Nucleos(t)ide Analogues

      The most commonly used therapies for CHB at present, nucleos(t)ide HBV pol/RT inhibitors, profoundly inhibit HBV DNA synthesis, frequently reducing serum HBV DNA to levels at the limit of quantification. This response is associated with improvement of hepatic fibrosis and reduced risk of hepatocellular carcinoma. All agents in this class have similar modes of action. Lamivudine, approved in the United States in 1998, was the first antiviral nucleos(t)ide analogue available for treatment of CHB. Subsequently, adefovir (2002), entecavir (2005), telbivudine (2006), tenofovir disoproxil fumarate (2008), and tenofovir alafenamide (2016) were approved. Clevudine and besifovir dipivoxil maleate are approved in South Korea but not in the United States. Agents in this class exhibit some differences with respect to potency, safety, and resistance profiles. The most important difference is the superior barrier to resistance exhibited by tenofovir and entecavir, as demonstrated by negligible rates of virologic failure even after years of therapy.
      • Chang T.T.
      • Lai C.L.
      • Kew Yoon S.
      • et al.
      Entecavir treatment for up to 5 years in patients with hepatitis B e antigen-positive chronic hepatitis B.
      • Liu Y.
      • Corsa A.C.
      • Buti M.
      • et al.
      No detectable resistance to tenofovir disoproxil fumarate in HBeAg+ and HBeAg- patients with chronic hepatitis B after 8 years of treatment.
      Tenofovir alafenamide elicits virologic responses similar to those associated with tenofovir disoproxil fumarate, but with reduced risk of bone and renal toxicities.
      • Buti M.
      • Gane E.
      • Seto W.K.
      • et al.
      Tenofovir alafenamide versus tenofovir disoproxil fumarate for the treatment of patients with HBeAg-negative chronic hepatitis B virus infection: a randomised, double-blind, phase 3, non-inferiority trial.
      • Chan H.L.
      • Fung S.
      • Seto W.K.
      • et al.
      Tenofovir alafenamide versus tenofovir disoproxil fumarate for the treatment of HBeAg-positive chronic hepatitis B virus infection: a randomised, double-blind, phase 3, non-inferiority trial.

      Seto WK, Buti M, Izumi N, et al. Bone and renal safety are improved in chronic HBV patients 1 year after switching to tenofovir alafenamide from tenofovir disoproxil fumarate. The Liver Meet. San Francisco, CA, November 9–13, 2018.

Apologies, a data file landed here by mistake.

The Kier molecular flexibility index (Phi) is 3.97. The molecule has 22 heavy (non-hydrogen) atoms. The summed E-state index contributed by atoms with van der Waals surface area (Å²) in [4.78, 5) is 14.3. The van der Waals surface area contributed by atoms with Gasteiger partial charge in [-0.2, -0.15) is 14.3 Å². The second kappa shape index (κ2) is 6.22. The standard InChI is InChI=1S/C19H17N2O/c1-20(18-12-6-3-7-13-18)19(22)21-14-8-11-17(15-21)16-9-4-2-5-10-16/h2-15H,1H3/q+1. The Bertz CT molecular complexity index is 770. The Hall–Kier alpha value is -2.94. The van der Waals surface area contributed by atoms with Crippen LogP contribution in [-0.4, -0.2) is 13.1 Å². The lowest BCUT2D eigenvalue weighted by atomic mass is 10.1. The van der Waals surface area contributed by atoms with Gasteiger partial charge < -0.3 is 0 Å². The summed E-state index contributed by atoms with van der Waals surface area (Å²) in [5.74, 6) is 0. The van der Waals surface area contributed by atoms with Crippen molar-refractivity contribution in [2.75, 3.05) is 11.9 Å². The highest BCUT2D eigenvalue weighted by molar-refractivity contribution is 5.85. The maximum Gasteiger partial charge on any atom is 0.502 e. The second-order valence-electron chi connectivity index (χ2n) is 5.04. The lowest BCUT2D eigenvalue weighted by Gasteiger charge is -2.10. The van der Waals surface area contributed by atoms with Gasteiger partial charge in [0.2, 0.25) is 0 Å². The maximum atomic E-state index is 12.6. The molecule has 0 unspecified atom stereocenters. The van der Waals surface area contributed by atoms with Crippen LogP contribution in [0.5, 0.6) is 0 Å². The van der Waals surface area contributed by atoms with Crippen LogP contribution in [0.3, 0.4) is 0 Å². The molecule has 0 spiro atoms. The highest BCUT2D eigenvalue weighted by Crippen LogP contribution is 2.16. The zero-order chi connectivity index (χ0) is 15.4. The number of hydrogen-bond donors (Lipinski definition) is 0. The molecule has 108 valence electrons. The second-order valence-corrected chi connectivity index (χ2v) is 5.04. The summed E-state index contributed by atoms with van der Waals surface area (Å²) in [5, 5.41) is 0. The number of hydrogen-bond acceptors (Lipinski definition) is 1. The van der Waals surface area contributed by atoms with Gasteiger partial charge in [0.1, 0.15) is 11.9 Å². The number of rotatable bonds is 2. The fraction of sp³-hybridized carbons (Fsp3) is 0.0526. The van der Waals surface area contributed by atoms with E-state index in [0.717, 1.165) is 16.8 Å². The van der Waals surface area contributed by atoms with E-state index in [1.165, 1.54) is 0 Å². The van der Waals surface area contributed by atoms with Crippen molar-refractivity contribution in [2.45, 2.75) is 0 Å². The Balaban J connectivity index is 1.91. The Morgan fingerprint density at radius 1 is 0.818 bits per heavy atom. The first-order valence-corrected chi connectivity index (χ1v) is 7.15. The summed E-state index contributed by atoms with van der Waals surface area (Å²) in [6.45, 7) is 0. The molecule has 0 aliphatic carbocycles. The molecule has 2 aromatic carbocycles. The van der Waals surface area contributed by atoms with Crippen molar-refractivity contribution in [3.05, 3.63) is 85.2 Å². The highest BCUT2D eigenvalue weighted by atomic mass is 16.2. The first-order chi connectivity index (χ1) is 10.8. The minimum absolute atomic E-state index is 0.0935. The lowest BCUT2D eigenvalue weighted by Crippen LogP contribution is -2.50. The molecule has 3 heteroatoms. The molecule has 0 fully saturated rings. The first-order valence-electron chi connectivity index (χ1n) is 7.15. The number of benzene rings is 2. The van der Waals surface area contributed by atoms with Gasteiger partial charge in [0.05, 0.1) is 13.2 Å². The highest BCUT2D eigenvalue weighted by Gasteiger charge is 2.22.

Despite their success in persistently inhibiting HBV pol/RT, because cccDNA formation from rcDNA is catalyzed primarily by cellular polymerases, nucleos(t)ide analogues have minimal effects on cccDNA establishment and affect HBV gene expression only indirectly.
      • Moraleda G.
      • Saputelli J.
      • Aldrich C.E.
      • et al.
      Lack of effect of antiviral therapy in nondividing hepatocyte cultures on the closed circular DNA of woodchuck hepatitis virus.
      Over the last several years, several lines of evidence have also suggested that nucleos(t)ide analogues alone are unable to fully inhibit all HBV replication. For example, analysis of liver biopsies has shown that HBV replication often persists at low levels even after years of nucleos(t)ide analogue therapy.
      • Boyd A.
      • Lacombe K.
      • Lavocat F.
      • et al.
      Decay of ccc-DNA marks persistence of intrahepatic viral DNA synthesis under tenofovir in HIV-HBV co-infected patients.
      As long as low-level replication persists, new hepatocytes can be reinfected continuously, and it is unlikely that nucleos(t)ide analogues alone will cure most individuals; clinically, this is apparent from the slow HBsAg declines and low cure rates seen on current standards of care.
      • Alidjinou E.K.
      • Michel C.
      • Canva V.
      • et al.
      Very slow decline of hepatitis B virus surface antigen and core related antigen in chronic hepatitis B patients successfully treated with nucleos(t)ide analogues.
      As a result, for most patients, lengthy if not lifelong treatment is likely to be needed. In those few patients in whom both serum antigens and HBV DNA do become undetectable, a sustained posttreatment virologic response is often achieved if therapy is stopped, supporting HBsAg clearance as a possible biomarker of functional cure.